There are 2 types of marketing, and you can choose only one

If we look at marketing from a strategy perspective, there are only two types of marketing, namely brand and direct response marketing. Everyone admires the power of branding. We want to reach the level of brands like Nike, Apple, and Starbucks. Many marketers know what to do to get there. Unfortunately, only a few succeeded. Why?  

What is the difference between the two? 

There was an argument that there are two types of marketing. And companies have to choose only one. It is not possible to do both. It’s very rare to be successful in doing both.

We all know that brand marketing is a long term investment. The objective is not to sell a product per se. Brand marketing sells a concept, a philosophy, and a belief. Direct response marketing, on the other hand, is to sell a product. This approach promotes product features and pricing. You have to look for a new and different audience almost all the time. Once the direct response marketing reaches a certain point, the cost of acquisition becomes unbearable. The companies that use this approach start to cut cost, reduce marketing efforts, increase their salesforce, and hammer their existing customers. It’s a vicious cycle. 

A lot of companies use direct response marketing 

Why? There are two reasons; it is because direct response marketing is easy to do, and you can get sales quickly. If a company opts to use direct response marketing, its salesforce is the one that drives the business. The marketing department, if any, would be very small. The marketing role would mostly be lead generation, i.e. getting as many leads as possible. As we all know, quantity hardly comes with quality; it’s a number game. 

Working under this environment, we are looking at 5-7% sales conversion if lucky. It means there is about 95% waste in the process. Because there is a lot to waste, the direct response marketing companies are likely to fall into crisis every ten or so years. The marketing cost jumps typically more than double in one cycle. This approach would work well in markets with large population size because the quantity is an essential driver of the business. 

It is also much easier to do direct response marketing. The approach is straightforward. You contact or call lots of customers until you find the ones who either believe your pitch or want your product. The role of marketing is mostly to produce sales collateral, update websites, and buy ads to get more leads. 

Brand marketing is much harder

I like to put the brand and inbound marketing in the same category. This is because they have similar objectives. The reason that brand or inbound marketing is difficult to do is that this approach is about delivering solutions that have a positive impact on people and your business. It’s about building trust and brand by offering a solution that could make the customer’s life better. Metaphorically, it’s like going out on a date. You have to introduce yourself, go on dates for some time, before you can ask her to marry you. The keywords here are trust, solutions, concepts, and a better world. It’s not about the products.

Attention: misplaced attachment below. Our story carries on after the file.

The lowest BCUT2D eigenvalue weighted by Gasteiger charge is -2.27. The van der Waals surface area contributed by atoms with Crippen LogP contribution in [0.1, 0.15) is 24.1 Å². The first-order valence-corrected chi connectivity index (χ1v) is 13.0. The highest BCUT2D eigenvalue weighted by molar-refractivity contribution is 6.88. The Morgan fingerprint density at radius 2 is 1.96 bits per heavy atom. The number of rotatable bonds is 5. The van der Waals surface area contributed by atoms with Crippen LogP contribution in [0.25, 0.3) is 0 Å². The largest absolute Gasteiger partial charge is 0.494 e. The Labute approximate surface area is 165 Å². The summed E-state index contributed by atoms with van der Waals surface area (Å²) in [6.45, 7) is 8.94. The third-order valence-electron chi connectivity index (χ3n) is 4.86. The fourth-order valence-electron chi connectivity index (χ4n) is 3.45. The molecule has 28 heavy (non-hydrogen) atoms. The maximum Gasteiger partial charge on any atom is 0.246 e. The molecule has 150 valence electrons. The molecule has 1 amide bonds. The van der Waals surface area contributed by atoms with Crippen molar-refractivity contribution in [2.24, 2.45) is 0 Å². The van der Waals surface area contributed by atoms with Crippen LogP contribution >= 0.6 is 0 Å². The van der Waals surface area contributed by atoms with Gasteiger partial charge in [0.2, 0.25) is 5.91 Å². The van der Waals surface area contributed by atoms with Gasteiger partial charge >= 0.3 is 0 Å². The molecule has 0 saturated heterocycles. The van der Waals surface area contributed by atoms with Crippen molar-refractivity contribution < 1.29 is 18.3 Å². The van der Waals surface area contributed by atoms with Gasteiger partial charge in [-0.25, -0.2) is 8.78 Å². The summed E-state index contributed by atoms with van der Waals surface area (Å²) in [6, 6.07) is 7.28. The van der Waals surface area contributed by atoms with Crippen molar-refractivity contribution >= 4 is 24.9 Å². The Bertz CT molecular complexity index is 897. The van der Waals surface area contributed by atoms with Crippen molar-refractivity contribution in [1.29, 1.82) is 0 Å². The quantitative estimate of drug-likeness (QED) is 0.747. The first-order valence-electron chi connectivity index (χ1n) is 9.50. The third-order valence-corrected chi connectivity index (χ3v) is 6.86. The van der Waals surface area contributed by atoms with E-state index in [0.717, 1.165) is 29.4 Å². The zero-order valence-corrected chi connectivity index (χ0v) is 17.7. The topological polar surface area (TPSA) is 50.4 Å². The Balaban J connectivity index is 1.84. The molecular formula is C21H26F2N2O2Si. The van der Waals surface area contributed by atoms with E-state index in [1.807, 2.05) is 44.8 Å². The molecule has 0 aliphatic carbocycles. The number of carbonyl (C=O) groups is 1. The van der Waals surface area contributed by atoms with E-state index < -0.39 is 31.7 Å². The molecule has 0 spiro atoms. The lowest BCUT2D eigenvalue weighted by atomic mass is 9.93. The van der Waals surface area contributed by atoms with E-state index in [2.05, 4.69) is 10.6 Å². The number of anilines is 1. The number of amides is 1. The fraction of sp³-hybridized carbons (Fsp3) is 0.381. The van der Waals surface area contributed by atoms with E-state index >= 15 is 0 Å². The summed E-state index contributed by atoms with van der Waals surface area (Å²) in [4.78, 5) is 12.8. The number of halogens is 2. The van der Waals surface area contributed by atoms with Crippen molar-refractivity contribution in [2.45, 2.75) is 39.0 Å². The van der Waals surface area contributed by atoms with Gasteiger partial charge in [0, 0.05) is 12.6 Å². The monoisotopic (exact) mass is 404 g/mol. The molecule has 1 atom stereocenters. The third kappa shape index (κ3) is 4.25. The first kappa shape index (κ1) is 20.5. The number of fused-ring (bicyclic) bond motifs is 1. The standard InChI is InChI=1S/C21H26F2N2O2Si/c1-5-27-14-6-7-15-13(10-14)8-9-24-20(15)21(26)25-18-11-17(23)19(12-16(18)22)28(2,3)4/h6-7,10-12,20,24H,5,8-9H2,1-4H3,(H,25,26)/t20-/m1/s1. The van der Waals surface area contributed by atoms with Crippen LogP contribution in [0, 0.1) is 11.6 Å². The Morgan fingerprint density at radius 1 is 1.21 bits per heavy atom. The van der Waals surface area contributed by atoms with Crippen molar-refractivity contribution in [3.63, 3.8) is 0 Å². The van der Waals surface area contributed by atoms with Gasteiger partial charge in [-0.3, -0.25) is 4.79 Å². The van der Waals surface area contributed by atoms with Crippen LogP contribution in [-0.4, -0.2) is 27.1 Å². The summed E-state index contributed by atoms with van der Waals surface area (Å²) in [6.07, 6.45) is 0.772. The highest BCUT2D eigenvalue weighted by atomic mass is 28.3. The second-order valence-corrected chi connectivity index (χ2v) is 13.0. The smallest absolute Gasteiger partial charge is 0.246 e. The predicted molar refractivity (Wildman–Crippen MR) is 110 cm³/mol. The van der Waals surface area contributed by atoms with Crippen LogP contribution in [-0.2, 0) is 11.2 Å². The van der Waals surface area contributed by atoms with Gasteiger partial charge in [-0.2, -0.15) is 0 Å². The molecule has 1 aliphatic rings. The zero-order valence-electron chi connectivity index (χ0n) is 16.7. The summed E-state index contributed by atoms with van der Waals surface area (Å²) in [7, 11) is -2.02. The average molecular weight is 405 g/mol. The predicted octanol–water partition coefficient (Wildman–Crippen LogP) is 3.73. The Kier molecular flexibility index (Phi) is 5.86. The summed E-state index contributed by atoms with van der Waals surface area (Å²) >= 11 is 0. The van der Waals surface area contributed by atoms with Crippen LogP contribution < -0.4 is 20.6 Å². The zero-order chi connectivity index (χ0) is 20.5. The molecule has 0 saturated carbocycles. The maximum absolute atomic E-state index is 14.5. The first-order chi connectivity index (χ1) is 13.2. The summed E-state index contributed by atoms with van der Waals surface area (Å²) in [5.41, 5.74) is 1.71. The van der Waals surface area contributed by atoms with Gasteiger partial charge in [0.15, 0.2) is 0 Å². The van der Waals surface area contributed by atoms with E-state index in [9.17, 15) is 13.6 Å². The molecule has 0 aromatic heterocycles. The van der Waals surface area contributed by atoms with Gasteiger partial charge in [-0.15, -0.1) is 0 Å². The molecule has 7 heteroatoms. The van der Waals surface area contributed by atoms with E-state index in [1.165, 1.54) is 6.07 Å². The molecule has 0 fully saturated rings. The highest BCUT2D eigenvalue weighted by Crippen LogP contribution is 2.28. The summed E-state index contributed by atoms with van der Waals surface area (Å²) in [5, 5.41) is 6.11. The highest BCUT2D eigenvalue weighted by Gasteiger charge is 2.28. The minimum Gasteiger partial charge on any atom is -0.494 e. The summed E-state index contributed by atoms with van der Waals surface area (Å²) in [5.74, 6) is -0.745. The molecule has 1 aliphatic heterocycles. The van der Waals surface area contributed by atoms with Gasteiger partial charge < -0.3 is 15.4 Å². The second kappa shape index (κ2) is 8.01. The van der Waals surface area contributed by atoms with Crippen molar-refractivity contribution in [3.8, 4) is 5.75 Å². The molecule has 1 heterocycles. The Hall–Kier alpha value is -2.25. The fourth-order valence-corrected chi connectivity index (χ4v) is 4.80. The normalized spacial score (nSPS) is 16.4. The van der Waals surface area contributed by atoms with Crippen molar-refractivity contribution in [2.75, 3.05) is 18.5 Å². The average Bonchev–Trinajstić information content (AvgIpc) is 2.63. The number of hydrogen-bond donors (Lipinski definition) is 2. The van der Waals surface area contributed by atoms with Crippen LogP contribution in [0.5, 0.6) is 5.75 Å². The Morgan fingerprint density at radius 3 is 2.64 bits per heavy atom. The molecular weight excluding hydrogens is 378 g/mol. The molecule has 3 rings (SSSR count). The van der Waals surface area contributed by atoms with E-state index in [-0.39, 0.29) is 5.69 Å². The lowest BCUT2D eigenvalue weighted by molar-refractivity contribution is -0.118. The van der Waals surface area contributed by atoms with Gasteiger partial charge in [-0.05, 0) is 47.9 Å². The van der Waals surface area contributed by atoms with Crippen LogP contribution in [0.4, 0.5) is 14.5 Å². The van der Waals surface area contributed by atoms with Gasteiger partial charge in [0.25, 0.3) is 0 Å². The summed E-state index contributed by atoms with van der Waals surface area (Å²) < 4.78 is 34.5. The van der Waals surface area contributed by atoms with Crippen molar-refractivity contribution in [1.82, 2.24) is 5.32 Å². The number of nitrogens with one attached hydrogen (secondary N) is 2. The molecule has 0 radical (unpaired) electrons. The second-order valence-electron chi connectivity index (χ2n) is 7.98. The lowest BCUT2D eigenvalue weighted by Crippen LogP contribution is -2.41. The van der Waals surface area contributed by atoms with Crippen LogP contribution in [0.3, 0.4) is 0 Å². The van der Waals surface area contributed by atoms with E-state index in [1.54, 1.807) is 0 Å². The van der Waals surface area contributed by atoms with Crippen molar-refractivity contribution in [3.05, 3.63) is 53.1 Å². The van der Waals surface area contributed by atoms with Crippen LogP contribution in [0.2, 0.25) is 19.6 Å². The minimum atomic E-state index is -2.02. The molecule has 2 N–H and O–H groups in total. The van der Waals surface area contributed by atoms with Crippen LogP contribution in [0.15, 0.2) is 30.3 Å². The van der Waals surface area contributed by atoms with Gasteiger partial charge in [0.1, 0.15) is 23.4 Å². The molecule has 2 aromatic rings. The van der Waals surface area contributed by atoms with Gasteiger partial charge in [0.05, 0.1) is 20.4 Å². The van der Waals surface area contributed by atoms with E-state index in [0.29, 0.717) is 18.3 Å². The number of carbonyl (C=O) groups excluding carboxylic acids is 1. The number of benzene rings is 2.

Short-term and Long-term Dilemma

Assuming you are a marketer working in a direct response company. More often than not, you would be frustrated from time to time. The company doesn’t seem to care much about your role. A CEO doesn’t know how marketing is different from campaign management (true story). You cannot use a lack of brand awareness to explain why your lead quantity doesn’t meet the budget. Everything is all about lead generation and sales. You think you can do better marketing. You know you have to build a brand. 

I had been through this scenario before. My advice to you is you should understand your leadership team. If they never show signs that they know what marketing or branding is, don’t waste your time. It is most likely that your leadership team is all about short term results. They want revenue today and tomorrow. Don’t talk to them about investing in brand to leap the benefit in the next few years.  

The biggest challenge in my career is how to balance between short-term and long-term to drive sustainable performance. The issue is to be sustainably profitable; you need a group of dedicated, passionate customers who believe in your brand. To achieve this objective, it requires a business to have an ongoing, smart, branding strategy and ‘know your why’ investment. Many companies are always under pressure to deliver a right-now performance. To deliver the right-now performance, businesses have to concentrate most if not all resources to short-term sales and marketing activities. 

And, as a marketer, you have to come up with new and lots of promotions all the time to sustain the short-term results. You wouldn’t have time and energy to invest in the longer-term future. Worse, the cost of doing business is getting more and more expensive because you have to target new customers all the time. It’s a death spiral. We would keep on doing it until it eventually ends. If the people at the top don’t understand this dilemma, it’s going to be hard to change.

Final thoughts…

If you are a marketer that is working in a direct response marketing company, you can spend times to learn a tactical side of marketing. Your role is likely to be about ad buying, maintaining websites, and ultimately lead generation. If you are passionate about branding or better marketing (i.e. marketing with meaning), you should plan to find the companies that do brand or inbound marketing. You can spend times upgrading your inbound marketing and brand strategy skills. The reason is simple: your current company will not change. Don’t waste your time to think about changing it. 

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